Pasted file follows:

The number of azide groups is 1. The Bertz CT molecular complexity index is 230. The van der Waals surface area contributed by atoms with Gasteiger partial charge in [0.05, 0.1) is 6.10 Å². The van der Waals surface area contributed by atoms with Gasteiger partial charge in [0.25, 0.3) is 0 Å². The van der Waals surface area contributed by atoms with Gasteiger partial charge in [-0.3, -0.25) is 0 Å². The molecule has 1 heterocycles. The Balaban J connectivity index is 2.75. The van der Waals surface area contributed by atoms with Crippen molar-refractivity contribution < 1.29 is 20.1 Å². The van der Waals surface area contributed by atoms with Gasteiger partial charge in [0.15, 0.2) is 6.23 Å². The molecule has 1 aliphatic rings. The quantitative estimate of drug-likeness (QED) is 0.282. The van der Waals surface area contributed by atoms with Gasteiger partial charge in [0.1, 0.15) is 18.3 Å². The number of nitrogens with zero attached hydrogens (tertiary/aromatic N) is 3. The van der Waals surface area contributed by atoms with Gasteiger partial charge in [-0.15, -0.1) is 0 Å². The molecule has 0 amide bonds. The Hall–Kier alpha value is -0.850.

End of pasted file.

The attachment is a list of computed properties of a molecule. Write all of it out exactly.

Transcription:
The number of azide groups is 1. The Bertz CT molecular complexity index is 230. The van der Waals surface area contributed by atoms with Gasteiger partial charge in [0.05, 0.1) is 6.10 Å². The van der Waals surface area contributed by atoms with Gasteiger partial charge in [0.25, 0.3) is 0 Å². The van der Waals surface area contributed by atoms with Gasteiger partial charge in [-0.3, -0.25) is 0 Å². The molecule has 1 heterocycles. The Balaban J connectivity index is 2.75. The van der Waals surface area contributed by atoms with Crippen molar-refractivity contribution < 1.29 is 20.1 Å². The van der Waals surface area contributed by atoms with Gasteiger partial charge in [0.15, 0.2) is 6.23 Å². The molecule has 1 aliphatic rings. The quantitative estimate of drug-likeness (QED) is 0.282. The van der Waals surface area contributed by atoms with Gasteiger partial charge in [0.1, 0.15) is 18.3 Å². The number of nitrogens with zero attached hydrogens (tertiary/aromatic N) is 3. The van der Waals surface area contributed by atoms with Gasteiger partial charge in [-0.15, -0.1) is 0 Å². The molecule has 0 amide bonds. The Hall–Kier alpha value is -0.850.